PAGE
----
9 9 Supply side business models Government intervention  If despite incentives, private sector investment does not materialize, government intervention can be justified if expenditures are outweighed by the broader socio-economic benefits  The first question is where should the State intervene?  Which communities can be, or are, served by market forces?  Which communities will need assistance with initial investment to become self-sustaining?  Which communities cannot become self-sustaining and will require ongoing funding?”  The second question is how should the State intervene?

10 Supply side business models Government intervention Facilities or service- based competition Private service provider operating under protected conditions (e.g. regulated monopoly) Community-owned service provider National government deploys backbone to reach isolated area (leveraging government utilities infrastructure) Scope of government intervention

11 11 Supply side business models Government intervention  Community-based service provisioning can follow four models  Closed network, whereby local government provides retail services  Local government wholesales access to a single retail service provider  Local government is wholesaler of transport to multiple retail service providers (open access)  Local government is provider of dark fiber

12 12 ALTERNATIVE MODELS OF GOVERNMENT INTERVENTION Supply side business models Government intervention  Subsidize incumbent telco/BB to upgrade to “utility”  In greenfields, government could build (contracts) for the construction of universal access network  Promote competition for government contracts to lower initial costs  Government can then auction the broadband infrastructure to highest (qualified) operator  Monopoly for wholesale-only/open access “utility” operator?  Any “loss” is a one-time infrastructure subsidy (like building a highway and road system)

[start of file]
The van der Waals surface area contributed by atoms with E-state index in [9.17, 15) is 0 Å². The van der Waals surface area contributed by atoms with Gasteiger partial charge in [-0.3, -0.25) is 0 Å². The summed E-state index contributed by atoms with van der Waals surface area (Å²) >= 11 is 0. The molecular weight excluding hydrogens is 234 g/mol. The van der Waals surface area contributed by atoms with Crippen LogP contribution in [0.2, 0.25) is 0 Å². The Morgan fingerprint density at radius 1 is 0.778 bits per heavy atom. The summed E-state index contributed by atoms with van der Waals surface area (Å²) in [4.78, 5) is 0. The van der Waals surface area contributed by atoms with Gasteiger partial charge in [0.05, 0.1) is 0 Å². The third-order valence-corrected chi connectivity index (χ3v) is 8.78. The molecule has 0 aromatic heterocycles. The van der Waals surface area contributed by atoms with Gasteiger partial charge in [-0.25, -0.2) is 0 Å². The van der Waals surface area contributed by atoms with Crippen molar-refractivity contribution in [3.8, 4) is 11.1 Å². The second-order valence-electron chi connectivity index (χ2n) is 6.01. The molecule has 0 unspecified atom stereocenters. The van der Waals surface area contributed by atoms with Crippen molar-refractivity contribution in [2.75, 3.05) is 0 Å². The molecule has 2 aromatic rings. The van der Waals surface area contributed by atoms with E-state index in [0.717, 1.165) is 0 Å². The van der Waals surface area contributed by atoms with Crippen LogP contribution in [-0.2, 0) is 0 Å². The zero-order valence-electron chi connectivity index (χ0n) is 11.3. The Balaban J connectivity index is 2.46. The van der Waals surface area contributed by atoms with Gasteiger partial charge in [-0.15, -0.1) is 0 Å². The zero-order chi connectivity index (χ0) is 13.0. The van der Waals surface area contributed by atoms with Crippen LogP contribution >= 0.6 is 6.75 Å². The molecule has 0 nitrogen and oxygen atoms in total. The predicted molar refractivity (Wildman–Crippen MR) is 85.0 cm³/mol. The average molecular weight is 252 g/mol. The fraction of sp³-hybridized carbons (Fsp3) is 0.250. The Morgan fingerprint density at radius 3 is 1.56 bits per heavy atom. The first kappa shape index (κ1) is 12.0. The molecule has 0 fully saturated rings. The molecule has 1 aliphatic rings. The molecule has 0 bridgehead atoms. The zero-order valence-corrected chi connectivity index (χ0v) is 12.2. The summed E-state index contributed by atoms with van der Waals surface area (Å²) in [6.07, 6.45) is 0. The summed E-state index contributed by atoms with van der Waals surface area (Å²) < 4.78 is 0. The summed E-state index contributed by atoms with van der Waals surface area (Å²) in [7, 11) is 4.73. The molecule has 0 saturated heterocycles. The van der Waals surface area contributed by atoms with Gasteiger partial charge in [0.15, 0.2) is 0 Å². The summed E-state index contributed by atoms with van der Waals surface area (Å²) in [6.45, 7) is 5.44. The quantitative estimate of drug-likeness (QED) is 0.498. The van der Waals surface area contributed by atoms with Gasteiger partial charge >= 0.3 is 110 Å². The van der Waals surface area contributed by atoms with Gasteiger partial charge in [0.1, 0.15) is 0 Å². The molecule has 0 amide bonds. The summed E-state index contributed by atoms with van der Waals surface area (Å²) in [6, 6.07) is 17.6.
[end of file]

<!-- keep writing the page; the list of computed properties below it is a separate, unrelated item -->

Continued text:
13 13 Supply side business models Government intervention IS PROJECT SUSTAINABLE AND PROFITABLE? YESNO IS GOVERNMENT INTERVENING? YES Preemption of private investment (“crowding-out”) Alleviate the constraints of the business case to stimulate private investment Re-creation of access bottlenecks Erosion of the public utility model NO Market addresses the need of public good Supplier of last resort  Government intervention should consider opportunities and risks

14 14 Demand-side business models: Accelerate adoption